Horn Buttons and Accessories Ltd.,  Wellington

This company started in 1940 and was still advertising for staff in 1945. I don’t know when it folded.

Evening Post, 30th September 1940.

 

Kawali Island Industries

Matipo,Manuka and Puriaj wood.

 

Kawau Island lies in the Hauraki Gulf off the north Eastern coast of New Zealand. It is approximately 8×5 km. Ten percent of the Island is under control of the Department of Conservation, including an historical mansion and remains of  a copper mine. Considerable damage has been done to the environment due to introduced species, particularly wallabies. A trust is working to reverse some of this damage. The wooden buttons may be tourist or perhaps fundraising items.

 

Korbond Industries Pty. Ltd.

See also the Distributors page. Korbond Industries Limited started as manufacturers, but changed over to distributuion. As Korbond was located in Auckland, the buttons may have been supplied by Falcon Plastics of the same city.

These two cards are marked ‘made in NZ’

 

New Zealand Clothing Factory (Hallenstein Brothers), Dunedin

Wanganui Highlanders 1900

In 1873 The New Zealand Clothing Factory was established in Dunedin to supply the Hallenstein Brothers clothing stores. By 1900 there were 30 “HB” clothing stores across the country. A grand new headquarters was built in 1882-3 which housed up to 300 employees. The opening was celebrated with a ball for 500-600 people. The company continues today, but now most of the clothing is made in China.

Bendix Hallenstein (1835-1905) : Image courtesy of Toitū Otago Settlers Museum. Founder

The Hallenstein Brothers New Zealand Clothing Factory store in Queen Street, 1903. Image from Auckland Weekly News 12 November 1903, courtesy of Sir George Grey Special Collections, Auckland Libraries, AWNS-19031112-15-1.

Otago Daily Times, 15th April 1890.

 

Ross & Glendining, Dunedin

In August 1862 two Scotsmen, John Ross and Robert Glendining, took over a drapery store in Dunedin. It was the start of a business that would last until 1966. They changed from retail drapery to wholesale and importing when they opened a warehouse in 1865.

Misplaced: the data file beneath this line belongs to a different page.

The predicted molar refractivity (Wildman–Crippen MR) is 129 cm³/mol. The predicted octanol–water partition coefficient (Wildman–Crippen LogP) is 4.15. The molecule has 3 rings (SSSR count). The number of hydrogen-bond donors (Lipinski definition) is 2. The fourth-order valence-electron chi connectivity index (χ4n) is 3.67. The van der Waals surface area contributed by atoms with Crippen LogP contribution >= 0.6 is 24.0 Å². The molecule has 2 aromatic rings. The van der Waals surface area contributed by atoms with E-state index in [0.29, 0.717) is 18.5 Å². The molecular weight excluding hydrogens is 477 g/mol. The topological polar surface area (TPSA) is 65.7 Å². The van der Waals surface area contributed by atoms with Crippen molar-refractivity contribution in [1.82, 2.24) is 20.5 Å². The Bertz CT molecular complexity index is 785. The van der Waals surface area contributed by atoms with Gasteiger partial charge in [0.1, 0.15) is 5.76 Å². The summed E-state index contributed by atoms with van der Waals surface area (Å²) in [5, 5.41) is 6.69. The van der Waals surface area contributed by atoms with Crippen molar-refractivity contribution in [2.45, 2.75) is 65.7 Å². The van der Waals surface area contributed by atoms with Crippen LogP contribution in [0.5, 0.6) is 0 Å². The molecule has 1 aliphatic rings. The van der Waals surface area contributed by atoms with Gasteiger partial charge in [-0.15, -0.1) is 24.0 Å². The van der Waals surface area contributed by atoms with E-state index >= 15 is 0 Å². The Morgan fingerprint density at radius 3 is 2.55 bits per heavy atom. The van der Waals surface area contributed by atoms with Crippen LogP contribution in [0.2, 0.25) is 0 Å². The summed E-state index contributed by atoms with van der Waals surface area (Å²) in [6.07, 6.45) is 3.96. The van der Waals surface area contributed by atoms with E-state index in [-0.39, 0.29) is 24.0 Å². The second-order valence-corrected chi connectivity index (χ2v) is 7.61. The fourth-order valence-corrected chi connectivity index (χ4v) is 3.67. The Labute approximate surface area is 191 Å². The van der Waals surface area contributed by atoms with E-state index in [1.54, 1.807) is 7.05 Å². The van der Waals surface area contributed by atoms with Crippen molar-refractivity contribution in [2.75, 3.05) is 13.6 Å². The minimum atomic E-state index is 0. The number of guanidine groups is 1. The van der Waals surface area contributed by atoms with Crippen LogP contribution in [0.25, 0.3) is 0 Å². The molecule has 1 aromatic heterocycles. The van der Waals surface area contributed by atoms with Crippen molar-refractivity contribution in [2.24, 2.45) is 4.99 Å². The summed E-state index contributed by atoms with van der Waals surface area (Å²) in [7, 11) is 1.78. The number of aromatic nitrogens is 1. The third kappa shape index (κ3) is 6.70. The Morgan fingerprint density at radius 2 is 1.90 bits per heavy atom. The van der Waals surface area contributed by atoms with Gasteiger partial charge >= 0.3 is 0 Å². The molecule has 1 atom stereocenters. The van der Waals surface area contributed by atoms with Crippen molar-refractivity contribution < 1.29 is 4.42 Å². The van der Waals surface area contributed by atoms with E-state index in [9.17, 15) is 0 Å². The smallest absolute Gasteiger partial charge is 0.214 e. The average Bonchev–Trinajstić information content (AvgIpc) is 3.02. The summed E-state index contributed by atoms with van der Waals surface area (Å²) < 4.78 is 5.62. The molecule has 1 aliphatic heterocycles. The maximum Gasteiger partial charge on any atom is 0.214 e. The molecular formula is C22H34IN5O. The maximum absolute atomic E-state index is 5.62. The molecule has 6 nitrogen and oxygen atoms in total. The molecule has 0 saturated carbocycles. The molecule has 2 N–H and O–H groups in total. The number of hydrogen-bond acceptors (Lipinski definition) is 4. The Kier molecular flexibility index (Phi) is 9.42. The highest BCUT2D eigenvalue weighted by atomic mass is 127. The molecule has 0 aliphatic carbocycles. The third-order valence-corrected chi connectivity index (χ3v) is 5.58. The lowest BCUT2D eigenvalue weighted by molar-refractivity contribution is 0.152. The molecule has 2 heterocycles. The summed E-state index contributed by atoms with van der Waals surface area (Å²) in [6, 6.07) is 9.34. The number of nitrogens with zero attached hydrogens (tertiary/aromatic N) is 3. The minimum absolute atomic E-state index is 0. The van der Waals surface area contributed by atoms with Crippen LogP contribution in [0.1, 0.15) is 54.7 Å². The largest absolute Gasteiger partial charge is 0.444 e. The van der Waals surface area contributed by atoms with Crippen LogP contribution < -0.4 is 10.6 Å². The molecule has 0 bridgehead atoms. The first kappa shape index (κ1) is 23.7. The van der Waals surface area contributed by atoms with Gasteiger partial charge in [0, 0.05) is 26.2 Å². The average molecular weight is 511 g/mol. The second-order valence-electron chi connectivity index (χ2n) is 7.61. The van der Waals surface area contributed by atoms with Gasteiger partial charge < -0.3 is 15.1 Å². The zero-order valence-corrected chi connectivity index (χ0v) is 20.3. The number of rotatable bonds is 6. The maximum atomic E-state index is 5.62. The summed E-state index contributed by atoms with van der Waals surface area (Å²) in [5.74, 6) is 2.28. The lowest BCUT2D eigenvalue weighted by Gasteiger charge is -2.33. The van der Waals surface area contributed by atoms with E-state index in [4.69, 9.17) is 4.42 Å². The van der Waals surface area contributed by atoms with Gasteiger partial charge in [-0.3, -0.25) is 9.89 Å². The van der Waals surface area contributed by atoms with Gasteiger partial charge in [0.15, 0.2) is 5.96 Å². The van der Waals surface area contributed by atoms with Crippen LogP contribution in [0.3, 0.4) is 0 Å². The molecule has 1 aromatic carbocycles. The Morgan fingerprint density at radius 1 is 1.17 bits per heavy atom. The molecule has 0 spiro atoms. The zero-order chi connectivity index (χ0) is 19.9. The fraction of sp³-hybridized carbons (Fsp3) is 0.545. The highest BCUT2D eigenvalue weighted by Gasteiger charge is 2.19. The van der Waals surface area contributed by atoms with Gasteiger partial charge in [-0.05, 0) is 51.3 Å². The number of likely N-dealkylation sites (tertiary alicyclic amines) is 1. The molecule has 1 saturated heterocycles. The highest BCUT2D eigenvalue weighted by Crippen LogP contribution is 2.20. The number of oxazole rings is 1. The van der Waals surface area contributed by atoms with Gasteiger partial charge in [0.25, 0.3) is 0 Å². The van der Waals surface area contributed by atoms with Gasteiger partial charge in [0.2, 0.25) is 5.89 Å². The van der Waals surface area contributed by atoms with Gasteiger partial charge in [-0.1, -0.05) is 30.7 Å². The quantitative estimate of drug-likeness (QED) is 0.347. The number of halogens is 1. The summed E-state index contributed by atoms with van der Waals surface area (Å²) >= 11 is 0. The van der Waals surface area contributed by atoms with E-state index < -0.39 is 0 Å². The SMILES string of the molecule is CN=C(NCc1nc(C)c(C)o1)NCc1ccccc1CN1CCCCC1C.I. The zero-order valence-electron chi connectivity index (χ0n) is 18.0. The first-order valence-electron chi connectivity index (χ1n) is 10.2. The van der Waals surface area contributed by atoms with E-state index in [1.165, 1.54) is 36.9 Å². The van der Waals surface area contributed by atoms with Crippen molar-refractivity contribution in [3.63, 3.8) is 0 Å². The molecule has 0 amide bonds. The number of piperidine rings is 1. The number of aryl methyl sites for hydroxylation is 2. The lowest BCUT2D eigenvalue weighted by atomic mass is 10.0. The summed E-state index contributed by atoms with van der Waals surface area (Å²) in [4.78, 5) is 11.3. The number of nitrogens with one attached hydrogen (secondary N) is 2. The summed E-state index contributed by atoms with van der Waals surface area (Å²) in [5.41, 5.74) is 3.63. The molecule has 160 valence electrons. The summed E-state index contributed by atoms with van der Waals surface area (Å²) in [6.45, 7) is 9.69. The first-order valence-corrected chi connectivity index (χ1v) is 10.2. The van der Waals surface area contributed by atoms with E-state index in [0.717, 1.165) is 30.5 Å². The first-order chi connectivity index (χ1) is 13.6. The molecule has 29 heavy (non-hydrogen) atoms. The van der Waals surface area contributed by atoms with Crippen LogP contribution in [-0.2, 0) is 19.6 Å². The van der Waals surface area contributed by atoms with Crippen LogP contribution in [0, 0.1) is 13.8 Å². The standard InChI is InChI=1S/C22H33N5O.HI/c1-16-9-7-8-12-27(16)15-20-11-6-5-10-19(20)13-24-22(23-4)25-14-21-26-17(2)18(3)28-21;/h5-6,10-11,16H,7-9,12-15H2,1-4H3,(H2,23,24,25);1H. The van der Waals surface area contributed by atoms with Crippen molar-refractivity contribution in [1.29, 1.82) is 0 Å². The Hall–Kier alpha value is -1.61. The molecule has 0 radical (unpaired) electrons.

By the 1900’s over 500 people were employed at the mill. The business changed from a partnership to a Limited company.  John Ross remained involved in the company until the 1920’s, and his sons continued after that. The number of factories increased producing clothes and shoes under various fashion labels. In the 1960s the firm struggled, finally being sold and broken up after over a century of trading in 1966. The mill continued under new ownership until 1980.

Northern Advocate, 22nd June 1922 page 2.

Ross & Glendining’s first clothing factory was initially equipped with 21 new and second-hand sewing machines. Photo from 1902 courtesy of Hocken Collections, Dunedin, S09-529c.

This lithograph, dated 1910, depicts the Roslyn Worsted and Woollen Mills in Dunedin. Image from Alexander Turnbull Library, Ref: 1/1-009178-G. Image © unknown.

Van Staveren, Wellington

 

 

 

 

 

In Wellington the name of van Staveren was well known.  Herman van Steveren (1849-1930) was the Rabbi of Wellington from 1877 until his death.  He was very active in the community,  serving on charitable and hospital boards, for example.   Three of his sons (out of 13 children) opened Van Staveren Bros. Limited in 1905 as general traders and importers.  The firm finally closed in the 1980’s.

As merchants rather than tailors,  they must have been involved in the supply of  of soldiers’ uniforms.  As 4 sons volunteered in WW1,  the family was obviously proud to contribute.

Rabbi Herman van Staveren, wife Miriam with children and grandchildren c.1925

 

The Wellington Woollen Manufacturing Company, Limited.

This company was incorporated in 1882 and commenced manufacturing in 1886.  The head office,  warehouse and clothing factory were situated in a three/four story brick building in Petone,  near Wellington.  The mills were also in Petone.       

The Head Office, corner of Willeston and Victoria Streets, Petone.

 

Miscellaneous

Paua Shell

 

 

 

 

 

 

 

 

 

 

 

Paua is the Maori name for several species of sea-snail, known elsewhere as abalone.

 

Sweetheart brooches

Items such as this, made from 3 uniform buttons, were bought or made as a gift for a sweetheart, wife or mother to wear whilst her boy served overseas.

Items such as this, made from 3 uniform buttons, were bought or made as a gift for a sweetheart, wife or mother to wear whilst her boy served overseas.